Following its record-busting 2019 box-office haul, Disney celebrated many of its biggest hits with its first VFX bake-off on Monday with five films and their VFX teams. They included such global juggernauts as “Avengers: Endgame,” “The Lion King,” “Captain Marvel” and “Star Wars: The Rise of Skywalker.”
Also participating in the bake-off was “Alita: Battle Angel,” which Disney inherited from Fox.
All participants stressed that because of the increasingly ambitious nature – both technically and artistically, visual effects are no longer something you add in post – “They’re something you start planning and working on long before you even shoot a frame of film,” noted “Avenger’s Endgame’s” Matt Aitken, Weta Digital VFX supervisor. “And you have to collaborate very closely with everyone involved in the pipeline.”
It took many hands to do the heavy lifting on “Avengers: Endgame” (Weta, ILM, Framestore, DNeg, Cinesite, Digital Domain and other vendors worked on over 2,500 VFX shots).
MPC’s visual effects supervisor Elliot Newman reported, “We used about 1500 artists and animators from 30 countries to do about 1490 shots” for “The Lion King.”
“The Lion King’s” stunning photo-real visuals were led by Oscar-winning supervisor Rob Legato (“Avatar,” “The Jungle Book,” “Titanic”). Legato and his team created a revolutionary virtual production by previs’ing and then shooting in VR with a live-action crew that included six-time Oscar-nominated cinematographer Caleb Deschanel. “Our intention was always to make a live action-looking movie that had animated characters and environments,” he said.
“So all the characters had to be brought up to a certain level of realism – not just in how they moved, but in how they talked and performed,” reported MPC animation supervisor Andy Jones. The team combined meticulously researched the character and set design to render each scene within a VR environment. The characters, and all their hair, muscles, and facial expressions, took about six months to create. “[Director] Jon [Favreau] wanted it to all feel as realistic as possible,” he added.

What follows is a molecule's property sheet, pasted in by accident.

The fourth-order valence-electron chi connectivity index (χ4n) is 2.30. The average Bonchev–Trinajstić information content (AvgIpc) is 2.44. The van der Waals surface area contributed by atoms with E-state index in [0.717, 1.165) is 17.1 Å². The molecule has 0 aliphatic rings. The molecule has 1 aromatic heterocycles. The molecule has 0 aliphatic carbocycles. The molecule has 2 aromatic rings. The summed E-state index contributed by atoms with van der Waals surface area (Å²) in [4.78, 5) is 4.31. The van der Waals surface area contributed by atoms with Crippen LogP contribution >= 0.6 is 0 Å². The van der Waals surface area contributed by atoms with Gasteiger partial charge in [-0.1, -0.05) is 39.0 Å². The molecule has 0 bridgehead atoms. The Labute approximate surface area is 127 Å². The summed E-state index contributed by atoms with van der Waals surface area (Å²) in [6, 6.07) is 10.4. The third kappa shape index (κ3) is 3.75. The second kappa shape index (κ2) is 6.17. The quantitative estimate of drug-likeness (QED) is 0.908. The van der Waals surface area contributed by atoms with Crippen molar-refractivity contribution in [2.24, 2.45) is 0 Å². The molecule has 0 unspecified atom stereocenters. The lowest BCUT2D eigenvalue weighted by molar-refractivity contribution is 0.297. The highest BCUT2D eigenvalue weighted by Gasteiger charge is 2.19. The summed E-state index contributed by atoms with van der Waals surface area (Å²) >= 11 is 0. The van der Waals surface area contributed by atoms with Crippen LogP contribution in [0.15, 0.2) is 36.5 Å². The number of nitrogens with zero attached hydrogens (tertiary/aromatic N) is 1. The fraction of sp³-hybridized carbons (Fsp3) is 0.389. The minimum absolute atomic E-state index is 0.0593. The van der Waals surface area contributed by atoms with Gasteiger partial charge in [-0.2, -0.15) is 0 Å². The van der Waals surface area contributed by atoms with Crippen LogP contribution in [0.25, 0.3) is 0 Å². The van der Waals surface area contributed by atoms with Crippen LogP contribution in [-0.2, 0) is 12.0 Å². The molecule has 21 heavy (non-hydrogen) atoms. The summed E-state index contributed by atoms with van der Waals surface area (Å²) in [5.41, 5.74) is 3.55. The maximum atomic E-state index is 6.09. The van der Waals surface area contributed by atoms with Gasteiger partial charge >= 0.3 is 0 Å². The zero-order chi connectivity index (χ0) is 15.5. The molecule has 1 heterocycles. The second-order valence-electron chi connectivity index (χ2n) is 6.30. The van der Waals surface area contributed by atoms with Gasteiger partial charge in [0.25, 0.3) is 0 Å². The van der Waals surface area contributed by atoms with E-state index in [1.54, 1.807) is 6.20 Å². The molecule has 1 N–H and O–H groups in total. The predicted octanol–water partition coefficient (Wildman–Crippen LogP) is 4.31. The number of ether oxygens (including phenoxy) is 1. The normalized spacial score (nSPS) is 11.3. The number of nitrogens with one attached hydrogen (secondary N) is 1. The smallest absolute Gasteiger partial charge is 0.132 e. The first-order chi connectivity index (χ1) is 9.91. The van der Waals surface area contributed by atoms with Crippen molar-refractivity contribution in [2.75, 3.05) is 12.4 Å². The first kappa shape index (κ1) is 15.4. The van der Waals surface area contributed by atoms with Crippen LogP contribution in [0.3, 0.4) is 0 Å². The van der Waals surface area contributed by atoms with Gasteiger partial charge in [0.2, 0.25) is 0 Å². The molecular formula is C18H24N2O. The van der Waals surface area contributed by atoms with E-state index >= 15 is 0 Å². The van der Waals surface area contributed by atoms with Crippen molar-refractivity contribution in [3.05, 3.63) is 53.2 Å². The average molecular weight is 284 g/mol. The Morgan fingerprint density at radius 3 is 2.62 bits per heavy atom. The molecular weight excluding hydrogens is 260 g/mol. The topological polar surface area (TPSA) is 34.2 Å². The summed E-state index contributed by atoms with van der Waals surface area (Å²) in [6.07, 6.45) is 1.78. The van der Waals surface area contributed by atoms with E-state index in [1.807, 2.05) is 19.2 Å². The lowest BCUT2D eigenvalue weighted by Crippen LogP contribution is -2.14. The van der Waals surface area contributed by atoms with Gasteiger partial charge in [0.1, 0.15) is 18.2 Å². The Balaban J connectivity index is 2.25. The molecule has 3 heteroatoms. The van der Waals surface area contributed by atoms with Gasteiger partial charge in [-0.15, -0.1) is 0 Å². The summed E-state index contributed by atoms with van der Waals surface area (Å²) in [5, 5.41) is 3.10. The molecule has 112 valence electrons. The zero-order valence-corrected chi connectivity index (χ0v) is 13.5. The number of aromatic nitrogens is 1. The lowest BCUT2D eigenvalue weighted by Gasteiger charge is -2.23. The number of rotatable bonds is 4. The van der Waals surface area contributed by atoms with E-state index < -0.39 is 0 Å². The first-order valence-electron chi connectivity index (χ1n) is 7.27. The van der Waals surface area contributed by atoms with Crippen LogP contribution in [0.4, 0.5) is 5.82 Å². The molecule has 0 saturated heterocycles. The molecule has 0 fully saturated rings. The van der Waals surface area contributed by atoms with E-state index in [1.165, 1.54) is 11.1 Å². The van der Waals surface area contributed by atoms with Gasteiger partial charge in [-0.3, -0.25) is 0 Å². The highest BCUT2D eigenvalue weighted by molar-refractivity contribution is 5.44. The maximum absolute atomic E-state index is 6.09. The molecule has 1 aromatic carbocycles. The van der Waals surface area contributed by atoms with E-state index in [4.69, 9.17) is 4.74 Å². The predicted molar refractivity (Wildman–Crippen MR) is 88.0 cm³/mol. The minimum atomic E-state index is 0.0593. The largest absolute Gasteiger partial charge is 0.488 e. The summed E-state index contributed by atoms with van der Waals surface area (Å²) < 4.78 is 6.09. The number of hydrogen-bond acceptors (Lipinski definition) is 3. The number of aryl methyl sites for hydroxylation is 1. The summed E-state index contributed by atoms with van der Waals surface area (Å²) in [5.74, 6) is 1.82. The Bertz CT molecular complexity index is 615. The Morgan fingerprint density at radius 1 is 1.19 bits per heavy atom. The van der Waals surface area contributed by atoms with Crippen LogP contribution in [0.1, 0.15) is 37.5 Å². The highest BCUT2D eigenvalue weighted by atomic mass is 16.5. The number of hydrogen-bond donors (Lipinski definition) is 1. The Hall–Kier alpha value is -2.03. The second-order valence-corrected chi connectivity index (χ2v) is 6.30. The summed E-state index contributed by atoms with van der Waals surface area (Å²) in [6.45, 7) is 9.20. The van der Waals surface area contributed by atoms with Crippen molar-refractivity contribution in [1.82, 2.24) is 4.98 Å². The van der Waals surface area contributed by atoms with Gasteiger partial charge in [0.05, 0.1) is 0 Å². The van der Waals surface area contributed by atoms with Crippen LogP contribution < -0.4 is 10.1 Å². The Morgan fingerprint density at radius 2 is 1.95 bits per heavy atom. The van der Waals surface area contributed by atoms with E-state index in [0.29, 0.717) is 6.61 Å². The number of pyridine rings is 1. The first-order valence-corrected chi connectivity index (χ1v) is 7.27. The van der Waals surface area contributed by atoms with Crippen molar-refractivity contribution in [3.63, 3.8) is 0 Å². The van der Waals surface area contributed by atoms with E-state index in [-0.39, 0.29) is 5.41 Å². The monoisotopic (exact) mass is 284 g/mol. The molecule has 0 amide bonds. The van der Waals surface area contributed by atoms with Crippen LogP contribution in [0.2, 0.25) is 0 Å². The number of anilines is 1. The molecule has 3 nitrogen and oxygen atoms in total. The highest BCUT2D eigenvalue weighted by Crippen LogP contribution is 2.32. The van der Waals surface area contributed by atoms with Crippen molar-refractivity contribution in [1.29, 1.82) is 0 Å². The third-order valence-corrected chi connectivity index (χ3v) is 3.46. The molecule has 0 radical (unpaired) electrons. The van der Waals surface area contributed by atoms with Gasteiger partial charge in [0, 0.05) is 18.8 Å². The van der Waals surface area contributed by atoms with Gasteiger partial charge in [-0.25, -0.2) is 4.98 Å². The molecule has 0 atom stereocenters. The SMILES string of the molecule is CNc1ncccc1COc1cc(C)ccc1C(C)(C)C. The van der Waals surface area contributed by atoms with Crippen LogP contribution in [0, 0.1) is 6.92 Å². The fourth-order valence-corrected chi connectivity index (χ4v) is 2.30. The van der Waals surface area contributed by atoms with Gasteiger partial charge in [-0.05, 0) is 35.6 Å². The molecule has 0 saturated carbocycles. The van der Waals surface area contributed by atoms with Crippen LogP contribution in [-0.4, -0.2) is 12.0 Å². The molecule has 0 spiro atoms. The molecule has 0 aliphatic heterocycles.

Performance and realism were also crucial in portraying “Alita: Battle Angel’s” titular character is “a totally CG manga cyborg who’s in a live-action film for over 90 minutes,” explained VFX supervisor Eric Saindon. “That was the big challenge, and it all started with casting the right actress to play Alita.” Producer James Cameron and director Robert Rodriguez ultimately cast Rosa Salazar in the lead, “and all the acting choices she made then informed all the VFX work we did to bring Alita to life,” added animation supervisor Mike Cozens.
It was also a year of innovation, especially in 3D CG animation (think Thanos and Smart Hulk in “Endgame”) and the creation of ultra-realistic water in “The Rise of Skywalker.” “We had to develop tools that allowed us to give [director] J.J. Abrams an understanding of how it’d move and give us the time to really finish all the details of it,” said ILM VFX supervisor Roger Guyett. And de-aging techniques – “we had over 600 shots for Samuel L. Jackson and Clark Gregg,” noted Marvel’s VFX supervisor Janelle Croshaw Ralla – also pushed the VFX envelope.
“Alita: Battle Angel”
“The Lion King”